Tag Archives: Summer movies

About growing up, fading memories of Christianity and Mutants…my review of my favorite movies of the summer.

There is something especially about the broad, open, and moving canvas that a film provides artists to tell their stories. Its ingenuity is that it combines multiple art forms into a unique conveyor of fierce and gentle emotions that is the human experience. In that, a single frame can be a view as a painting, its musical score can be listened as a symphony, and the cries of its characters permanently records the drama of theater. Great films can do that; lesser makes you wonder about the decline of civilization and question your sanity for having spent money on them.

Every summer there is a film that I can hardly wait to see. This past summer was sort of an exception. There wasn’t a movie that I couldn’t wait to see. I was cautiously optimistic about How to Train Your Dragon 2, mildly excited about X-Man: Days of Future Past, curious about Guardian of the Galaxy and indifferent about the rest. Unbeknown to me was that there were movies like “Boyhood” waiting to be discovered.

Boyhood is the passion project of Richard Linklater (Daze and Confused), filmed over 12 years with the same cast. It is a painfully honest and beautiful film about a family living in an ever-increasing secular society. The film is a coup in filmmaking. The high-risk idea of filming a kid grow-up over the span of 12 years immensely pays off. It not only adds such a subtle familiarity with the character, but a deep texture of realism unmatched by any especial effect. It not only adds such a subtle familiarity with the character, but a deep texture of realism unmatched by any especial effect. Its visual and musical cues play a central role in the narrative while the script manages to captivate your attention by portraying ordinary life with simplicity, honesty and wit.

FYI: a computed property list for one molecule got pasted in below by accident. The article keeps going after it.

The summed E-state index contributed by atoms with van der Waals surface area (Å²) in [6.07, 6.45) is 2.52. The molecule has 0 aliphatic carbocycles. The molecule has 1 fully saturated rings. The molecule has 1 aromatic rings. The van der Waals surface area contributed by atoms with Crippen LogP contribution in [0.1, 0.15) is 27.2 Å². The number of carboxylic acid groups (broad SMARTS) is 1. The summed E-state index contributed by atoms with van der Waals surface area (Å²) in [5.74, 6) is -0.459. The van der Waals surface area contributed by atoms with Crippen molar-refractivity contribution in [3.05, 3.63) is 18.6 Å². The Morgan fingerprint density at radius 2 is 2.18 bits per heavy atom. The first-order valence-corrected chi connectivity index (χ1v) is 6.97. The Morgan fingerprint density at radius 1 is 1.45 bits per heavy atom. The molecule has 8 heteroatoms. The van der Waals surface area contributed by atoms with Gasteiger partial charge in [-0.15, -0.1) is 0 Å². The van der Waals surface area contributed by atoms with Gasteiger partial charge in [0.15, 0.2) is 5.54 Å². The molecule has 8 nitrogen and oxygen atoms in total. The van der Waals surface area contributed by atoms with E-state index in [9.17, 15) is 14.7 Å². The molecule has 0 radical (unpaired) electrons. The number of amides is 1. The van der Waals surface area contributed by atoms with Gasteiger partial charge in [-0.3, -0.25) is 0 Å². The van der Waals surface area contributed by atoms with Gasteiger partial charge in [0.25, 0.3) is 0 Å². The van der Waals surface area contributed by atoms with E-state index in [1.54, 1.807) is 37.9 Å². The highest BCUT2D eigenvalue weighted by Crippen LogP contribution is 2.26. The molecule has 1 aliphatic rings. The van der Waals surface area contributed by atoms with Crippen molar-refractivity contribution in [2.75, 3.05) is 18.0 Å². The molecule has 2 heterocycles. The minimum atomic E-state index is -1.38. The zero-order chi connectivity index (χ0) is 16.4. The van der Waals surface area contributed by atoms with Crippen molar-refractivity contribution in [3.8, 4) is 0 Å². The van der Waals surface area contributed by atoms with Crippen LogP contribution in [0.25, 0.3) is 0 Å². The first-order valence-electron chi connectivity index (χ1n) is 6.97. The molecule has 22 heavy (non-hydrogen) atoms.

What I found interesting about this film was that although it is obviously narrated from a post Christian point of view its message led the audience, in my opinion, to question the vanity and futility of such world view. This was clear to me towards the end of the film (spoiler alert) when the mom goes through what seems to be a nihilistic crisis after her youngest child Mason and the main character goes off to college:

Mom: This is the worst day of my life. I knew this day would come, except why is it happening now? First, I get married, have kids, end up with two ex-husbands, go back to school, get my degree, get my masters, send both my kids off to college. What’s next? My own fucking funeral?

Mom starts crying.

Mom: I just thought it would have been better.

That last line stroked a nerve. It was brutally honest and painful. On one hand it shows the vulnerability of hard working mom facing an empty nest and a new way of life; on the other hand it exposes a deeper longing for fulfillment. The apparent dissatisfaction reveals a paramount reality of today’s secular world. That is the lack of objective truths. In such world-view the meaning of things and the value of actions are delegated to subjectivism. I think this is why I like this movie so much. It touches on some fundamental questions about the human experience. Is it all worth it? Do all the sufferings and joys of life have any transcendent and objective meaning or are they subjugated to our own capacity to rationalize them? As a Christian I believe so. All I have to do is to look at the Cross.

Every summer there is always a movie that surprises me and turns out to be an unexpected gem. A few summers ago, it was How to Train Your Dragons. I didn’t think much of it as I walked into the movie theater, but a quarter into the film I fell in love with the phenomenal world of Vikings and dragons that it created. This summer the honors went to The Giver, a passion project by Jeff Bridges, who originally wanted his father to play one of the main characters, the giver of memories.